Across the water, where the £6.5 billion BNPL market is growing by 60pc per annum, the UK financial watchdog, the FCA, has told firms who mislead consumers on BNPL adverts by not prominently spelling out the associated fees, they could face two years in prison as it attempts to curtail “impulse debt”. Over 4,200 rogue ads were withdrawn or amended in 2022.
BNPL lenders make their profit from retailers enthusiastically offering spread-payment options, as the underwriting is lighter than from a regular bank or credit card provider. It means that some customers who would normally be denied traditional loans, could access BNPL credit and risk getting into debt.
To get rid of debt, you have to really, really hate it. Making the decision to clear it, even if it means sacrificing ‘nice things’, is a vital first step.
Rather than listing your debts starting with the biggest (the mortgage), instead list based on the interest rate charged. This would typically put the credit card at the top, followed by personal or credit union loans, PCP car loans, BNPL debt and finally, the mortgage which is ‘good’ debt, given it is asset backed at low interest.
Paying €60 per month off a €3,000 bill at 20pc interest would take an eye-watering nine years to clear
When it comes to clearing it, there are two ways to start: either over-paying the smallest loan for a few months, giving you an easy win, or tackling the highest interest-bearing loan. This is the one eating into your disposable income and denying you spending power.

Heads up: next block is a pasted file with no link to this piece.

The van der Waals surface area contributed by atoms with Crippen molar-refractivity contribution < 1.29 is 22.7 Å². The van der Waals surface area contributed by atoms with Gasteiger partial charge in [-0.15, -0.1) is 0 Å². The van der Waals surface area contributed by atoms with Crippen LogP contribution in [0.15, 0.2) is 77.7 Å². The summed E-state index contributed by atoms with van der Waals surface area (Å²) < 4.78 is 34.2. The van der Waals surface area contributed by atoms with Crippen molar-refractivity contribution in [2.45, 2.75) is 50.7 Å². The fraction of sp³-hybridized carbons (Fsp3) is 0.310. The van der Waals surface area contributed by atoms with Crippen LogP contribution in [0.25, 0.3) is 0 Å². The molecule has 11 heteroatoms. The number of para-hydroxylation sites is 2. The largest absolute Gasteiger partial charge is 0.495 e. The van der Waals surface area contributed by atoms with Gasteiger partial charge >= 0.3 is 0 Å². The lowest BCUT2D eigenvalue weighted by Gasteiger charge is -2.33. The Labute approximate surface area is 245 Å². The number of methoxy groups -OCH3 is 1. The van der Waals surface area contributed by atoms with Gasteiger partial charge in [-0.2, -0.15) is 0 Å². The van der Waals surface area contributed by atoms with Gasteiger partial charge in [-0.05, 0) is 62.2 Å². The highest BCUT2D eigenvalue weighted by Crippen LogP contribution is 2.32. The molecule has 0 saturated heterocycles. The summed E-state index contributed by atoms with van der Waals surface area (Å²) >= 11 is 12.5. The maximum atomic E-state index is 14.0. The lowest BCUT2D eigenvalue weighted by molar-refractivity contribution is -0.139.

Making the minimum payment isn’t enough. It’s all the bank will ask of you, but paying €60 per month off a €3,000 bill at 20pc interest would take an eye-watering nine years to clear. By over-paying each month and paying €120 instead, the loan is wiped in two years, nine months. Finally, promise yourself a year of no new impulse purchases you haven’t saved for.
Your credit report
The Central Credit Register is operated by the Central Bank.
It records loans and credit given to people and businesses so future lenders can see what debt commitments a potential borrower has. All loan providers have access to it.
It records any existing loan or credit over €500 along with the individual’s repayments – or missed repayments – including mortgages, personal loans from banks or credit unions, high-cost loans, credit cards, overdrafts, car finance or asset finance such as hire purchase.
If you apply for a new loan under €2,000 the lender can check your credit report; if the loan is for more than €2,000, they must do so.
They can also check your credit history if you’ve asked for a loan restructuring or breach your limit on a credit card.
Some debts are not included, for example arrears on utility bills or with Revenue.
A credit report is not a credit rating.
There is no score, or scale. It is up to each individual new lender to assess your ability to repay a loan. The register simply stores the information.
You can access your own credit report for free at centralcreditregister.com and if it is incorrect, amend it, add an explanation to it or have it expunged. If you cannot service a loan or have missed repayments, you may find it difficult to get credit in the future for mortgages or other loans.